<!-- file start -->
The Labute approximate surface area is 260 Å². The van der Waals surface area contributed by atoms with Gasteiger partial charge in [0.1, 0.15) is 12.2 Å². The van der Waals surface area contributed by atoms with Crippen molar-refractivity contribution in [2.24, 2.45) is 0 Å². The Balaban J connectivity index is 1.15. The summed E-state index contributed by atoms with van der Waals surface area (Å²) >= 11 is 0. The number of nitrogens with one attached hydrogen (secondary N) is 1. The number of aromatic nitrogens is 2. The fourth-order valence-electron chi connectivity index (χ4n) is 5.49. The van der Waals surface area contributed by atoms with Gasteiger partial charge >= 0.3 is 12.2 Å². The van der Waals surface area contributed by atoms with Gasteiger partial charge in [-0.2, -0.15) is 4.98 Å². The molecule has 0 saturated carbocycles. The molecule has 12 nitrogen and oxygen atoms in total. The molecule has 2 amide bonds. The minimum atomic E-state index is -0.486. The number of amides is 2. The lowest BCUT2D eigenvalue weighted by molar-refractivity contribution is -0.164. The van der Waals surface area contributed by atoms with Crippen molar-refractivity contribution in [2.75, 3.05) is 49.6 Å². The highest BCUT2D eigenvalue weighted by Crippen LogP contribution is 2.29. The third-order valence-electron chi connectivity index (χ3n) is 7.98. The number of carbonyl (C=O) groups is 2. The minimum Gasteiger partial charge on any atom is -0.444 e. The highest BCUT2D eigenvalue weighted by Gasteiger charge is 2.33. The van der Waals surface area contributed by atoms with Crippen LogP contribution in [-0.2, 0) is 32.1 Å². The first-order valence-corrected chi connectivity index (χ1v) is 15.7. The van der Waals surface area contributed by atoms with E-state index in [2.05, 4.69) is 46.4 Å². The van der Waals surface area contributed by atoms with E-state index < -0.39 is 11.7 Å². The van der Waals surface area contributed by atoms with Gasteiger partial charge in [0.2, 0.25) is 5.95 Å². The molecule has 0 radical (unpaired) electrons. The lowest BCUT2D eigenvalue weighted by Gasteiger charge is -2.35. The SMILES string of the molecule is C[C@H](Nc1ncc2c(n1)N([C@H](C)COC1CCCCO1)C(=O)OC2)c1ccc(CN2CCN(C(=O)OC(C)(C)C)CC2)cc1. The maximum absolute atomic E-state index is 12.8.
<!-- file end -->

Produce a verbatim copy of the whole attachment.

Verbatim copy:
The Labute approximate surface area is 260 Å². The van der Waals surface area contributed by atoms with Gasteiger partial charge in [0.1, 0.15) is 12.2 Å². The van der Waals surface area contributed by atoms with Crippen molar-refractivity contribution in [2.24, 2.45) is 0 Å². The Balaban J connectivity index is 1.15. The summed E-state index contributed by atoms with van der Waals surface area (Å²) >= 11 is 0. The number of nitrogens with one attached hydrogen (secondary N) is 1. The number of aromatic nitrogens is 2. The fourth-order valence-electron chi connectivity index (χ4n) is 5.49. The van der Waals surface area contributed by atoms with Gasteiger partial charge >= 0.3 is 12.2 Å². The van der Waals surface area contributed by atoms with Gasteiger partial charge in [-0.2, -0.15) is 4.98 Å². The molecule has 0 saturated carbocycles. The molecule has 12 nitrogen and oxygen atoms in total. The molecule has 2 amide bonds. The minimum atomic E-state index is -0.486. The number of amides is 2. The lowest BCUT2D eigenvalue weighted by molar-refractivity contribution is -0.164. The van der Waals surface area contributed by atoms with Crippen molar-refractivity contribution in [2.75, 3.05) is 49.6 Å². The highest BCUT2D eigenvalue weighted by Crippen LogP contribution is 2.29. The third-order valence-electron chi connectivity index (χ3n) is 7.98. The number of carbonyl (C=O) groups is 2. The minimum Gasteiger partial charge on any atom is -0.444 e. The highest BCUT2D eigenvalue weighted by Gasteiger charge is 2.33. The van der Waals surface area contributed by atoms with Crippen LogP contribution in [-0.2, 0) is 32.1 Å². The first-order valence-corrected chi connectivity index (χ1v) is 15.7. The van der Waals surface area contributed by atoms with E-state index in [2.05, 4.69) is 46.4 Å². The van der Waals surface area contributed by atoms with E-state index < -0.39 is 11.7 Å². The van der Waals surface area contributed by atoms with Gasteiger partial charge in [0.2, 0.25) is 5.95 Å². The molecule has 0 radical (unpaired) electrons. The lowest BCUT2D eigenvalue weighted by Gasteiger charge is -2.35. The SMILES string of the molecule is C[C@H](Nc1ncc2c(n1)N([C@H](C)COC1CCCCO1)C(=O)OC2)c1ccc(CN2CCN(C(=O)OC(C)(C)C)CC2)cc1. The maximum absolute atomic E-state index is 12.8.